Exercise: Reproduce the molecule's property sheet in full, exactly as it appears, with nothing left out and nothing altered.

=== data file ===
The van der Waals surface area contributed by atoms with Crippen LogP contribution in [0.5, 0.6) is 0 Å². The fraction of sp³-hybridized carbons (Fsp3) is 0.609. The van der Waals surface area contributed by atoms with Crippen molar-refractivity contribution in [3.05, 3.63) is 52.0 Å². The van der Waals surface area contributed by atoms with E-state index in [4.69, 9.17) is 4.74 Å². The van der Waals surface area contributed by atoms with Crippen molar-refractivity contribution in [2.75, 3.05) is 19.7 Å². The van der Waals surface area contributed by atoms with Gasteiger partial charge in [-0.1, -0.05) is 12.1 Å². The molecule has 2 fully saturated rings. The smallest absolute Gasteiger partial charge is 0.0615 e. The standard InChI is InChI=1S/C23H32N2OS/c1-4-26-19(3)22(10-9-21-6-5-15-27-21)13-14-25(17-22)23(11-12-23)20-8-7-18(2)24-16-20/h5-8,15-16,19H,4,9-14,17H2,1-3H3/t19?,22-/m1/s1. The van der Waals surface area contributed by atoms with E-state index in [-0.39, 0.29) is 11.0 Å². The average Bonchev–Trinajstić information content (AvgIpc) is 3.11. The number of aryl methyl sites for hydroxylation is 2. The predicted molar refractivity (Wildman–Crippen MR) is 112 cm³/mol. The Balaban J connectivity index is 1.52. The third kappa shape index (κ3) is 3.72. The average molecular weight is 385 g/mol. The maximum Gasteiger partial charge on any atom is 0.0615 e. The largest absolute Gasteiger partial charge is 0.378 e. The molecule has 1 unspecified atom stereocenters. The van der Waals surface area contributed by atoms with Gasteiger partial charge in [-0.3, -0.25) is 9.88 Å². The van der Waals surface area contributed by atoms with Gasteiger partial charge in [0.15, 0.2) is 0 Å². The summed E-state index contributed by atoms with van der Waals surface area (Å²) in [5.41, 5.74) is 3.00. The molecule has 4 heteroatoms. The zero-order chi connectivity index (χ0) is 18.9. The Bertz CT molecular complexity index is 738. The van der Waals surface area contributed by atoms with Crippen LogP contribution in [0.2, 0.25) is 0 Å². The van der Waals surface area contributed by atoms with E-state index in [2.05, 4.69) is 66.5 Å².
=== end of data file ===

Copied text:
The van der Waals surface area contributed by atoms with Crippen LogP contribution in [0.5, 0.6) is 0 Å². The fraction of sp³-hybridized carbons (Fsp3) is 0.609. The van der Waals surface area contributed by atoms with Crippen molar-refractivity contribution in [3.05, 3.63) is 52.0 Å². The van der Waals surface area contributed by atoms with E-state index in [4.69, 9.17) is 4.74 Å². The van der Waals surface area contributed by atoms with Crippen molar-refractivity contribution in [2.75, 3.05) is 19.7 Å². The van der Waals surface area contributed by atoms with Gasteiger partial charge in [-0.1, -0.05) is 12.1 Å². The molecule has 2 fully saturated rings. The smallest absolute Gasteiger partial charge is 0.0615 e. The standard InChI is InChI=1S/C23H32N2OS/c1-4-26-19(3)22(10-9-21-6-5-15-27-21)13-14-25(17-22)23(11-12-23)20-8-7-18(2)24-16-20/h5-8,15-16,19H,4,9-14,17H2,1-3H3/t19?,22-/m1/s1. The van der Waals surface area contributed by atoms with E-state index in [-0.39, 0.29) is 11.0 Å². The average Bonchev–Trinajstić information content (AvgIpc) is 3.11. The number of aryl methyl sites for hydroxylation is 2. The predicted molar refractivity (Wildman–Crippen MR) is 112 cm³/mol. The Balaban J connectivity index is 1.52. The third kappa shape index (κ3) is 3.72. The average molecular weight is 385 g/mol. The maximum Gasteiger partial charge on any atom is 0.0615 e. The largest absolute Gasteiger partial charge is 0.378 e. The molecule has 1 unspecified atom stereocenters. The van der Waals surface area contributed by atoms with Gasteiger partial charge in [-0.3, -0.25) is 9.88 Å². The van der Waals surface area contributed by atoms with Gasteiger partial charge in [0.15, 0.2) is 0 Å². The summed E-state index contributed by atoms with van der Waals surface area (Å²) in [5.41, 5.74) is 3.00. The molecule has 4 heteroatoms. The zero-order chi connectivity index (χ0) is 18.9. The Bertz CT molecular complexity index is 738. The van der Waals surface area contributed by atoms with Crippen LogP contribution in [0.2, 0.25) is 0 Å². The van der Waals surface area contributed by atoms with E-state index in [2.05, 4.69) is 66.5 Å².